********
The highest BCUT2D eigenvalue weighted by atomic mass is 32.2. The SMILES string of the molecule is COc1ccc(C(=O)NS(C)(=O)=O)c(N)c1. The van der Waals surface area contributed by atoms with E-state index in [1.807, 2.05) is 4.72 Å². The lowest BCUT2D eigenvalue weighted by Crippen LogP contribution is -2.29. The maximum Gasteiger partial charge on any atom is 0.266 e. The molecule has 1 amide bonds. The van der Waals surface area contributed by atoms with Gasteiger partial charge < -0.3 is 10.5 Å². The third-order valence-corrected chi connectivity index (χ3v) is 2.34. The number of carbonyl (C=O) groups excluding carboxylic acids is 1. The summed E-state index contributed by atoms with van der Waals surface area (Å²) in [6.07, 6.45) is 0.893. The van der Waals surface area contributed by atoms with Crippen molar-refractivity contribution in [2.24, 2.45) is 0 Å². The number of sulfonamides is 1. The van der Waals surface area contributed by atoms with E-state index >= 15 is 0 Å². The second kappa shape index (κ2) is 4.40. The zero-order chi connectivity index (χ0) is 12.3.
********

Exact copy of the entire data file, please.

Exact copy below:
The highest BCUT2D eigenvalue weighted by atomic mass is 32.2. The SMILES string of the molecule is COc1ccc(C(=O)NS(C)(=O)=O)c(N)c1. The van der Waals surface area contributed by atoms with E-state index in [1.807, 2.05) is 4.72 Å². The lowest BCUT2D eigenvalue weighted by Crippen LogP contribution is -2.29. The maximum Gasteiger partial charge on any atom is 0.266 e. The molecule has 1 amide bonds. The van der Waals surface area contributed by atoms with Gasteiger partial charge < -0.3 is 10.5 Å². The third-order valence-corrected chi connectivity index (χ3v) is 2.34. The number of carbonyl (C=O) groups excluding carboxylic acids is 1. The summed E-state index contributed by atoms with van der Waals surface area (Å²) in [6.07, 6.45) is 0.893. The van der Waals surface area contributed by atoms with Crippen molar-refractivity contribution in [2.24, 2.45) is 0 Å². The number of sulfonamides is 1. The van der Waals surface area contributed by atoms with E-state index >= 15 is 0 Å². The second kappa shape index (κ2) is 4.40. The zero-order chi connectivity index (χ0) is 12.3.